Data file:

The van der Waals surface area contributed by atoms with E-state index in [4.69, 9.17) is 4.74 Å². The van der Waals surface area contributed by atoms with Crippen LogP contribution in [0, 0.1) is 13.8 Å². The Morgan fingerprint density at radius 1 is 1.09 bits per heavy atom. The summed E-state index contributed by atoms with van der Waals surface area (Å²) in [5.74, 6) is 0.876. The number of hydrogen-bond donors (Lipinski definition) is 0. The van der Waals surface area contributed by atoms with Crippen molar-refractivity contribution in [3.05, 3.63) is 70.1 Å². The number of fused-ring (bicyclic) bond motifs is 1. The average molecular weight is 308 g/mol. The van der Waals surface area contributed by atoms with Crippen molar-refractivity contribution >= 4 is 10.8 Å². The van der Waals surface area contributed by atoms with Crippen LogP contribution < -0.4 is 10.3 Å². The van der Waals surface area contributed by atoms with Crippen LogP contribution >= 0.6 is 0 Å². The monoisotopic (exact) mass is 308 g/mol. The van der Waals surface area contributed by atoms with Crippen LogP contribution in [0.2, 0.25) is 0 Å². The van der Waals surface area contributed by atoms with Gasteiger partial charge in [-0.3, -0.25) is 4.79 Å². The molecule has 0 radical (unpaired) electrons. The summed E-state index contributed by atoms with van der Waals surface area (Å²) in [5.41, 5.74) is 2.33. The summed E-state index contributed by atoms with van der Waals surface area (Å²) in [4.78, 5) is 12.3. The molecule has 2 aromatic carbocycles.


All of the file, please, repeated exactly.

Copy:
The van der Waals surface area contributed by atoms with E-state index in [4.69, 9.17) is 4.74 Å². The van der Waals surface area contributed by atoms with Crippen LogP contribution in [0, 0.1) is 13.8 Å². The Morgan fingerprint density at radius 1 is 1.09 bits per heavy atom. The summed E-state index contributed by atoms with van der Waals surface area (Å²) in [5.74, 6) is 0.876. The number of hydrogen-bond donors (Lipinski definition) is 0. The van der Waals surface area contributed by atoms with Crippen molar-refractivity contribution in [3.05, 3.63) is 70.1 Å². The number of fused-ring (bicyclic) bond motifs is 1. The average molecular weight is 308 g/mol. The van der Waals surface area contributed by atoms with Crippen molar-refractivity contribution >= 4 is 10.8 Å². The van der Waals surface area contributed by atoms with Crippen LogP contribution < -0.4 is 10.3 Å². The van der Waals surface area contributed by atoms with Crippen LogP contribution >= 0.6 is 0 Å². The monoisotopic (exact) mass is 308 g/mol. The van der Waals surface area contributed by atoms with Crippen LogP contribution in [0.2, 0.25) is 0 Å². The van der Waals surface area contributed by atoms with Gasteiger partial charge in [-0.3, -0.25) is 4.79 Å². The molecule has 0 radical (unpaired) electrons. The summed E-state index contributed by atoms with van der Waals surface area (Å²) in [5.41, 5.74) is 2.33. The summed E-state index contributed by atoms with van der Waals surface area (Å²) in [4.78, 5) is 12.3. The molecule has 2 aromatic carbocycles.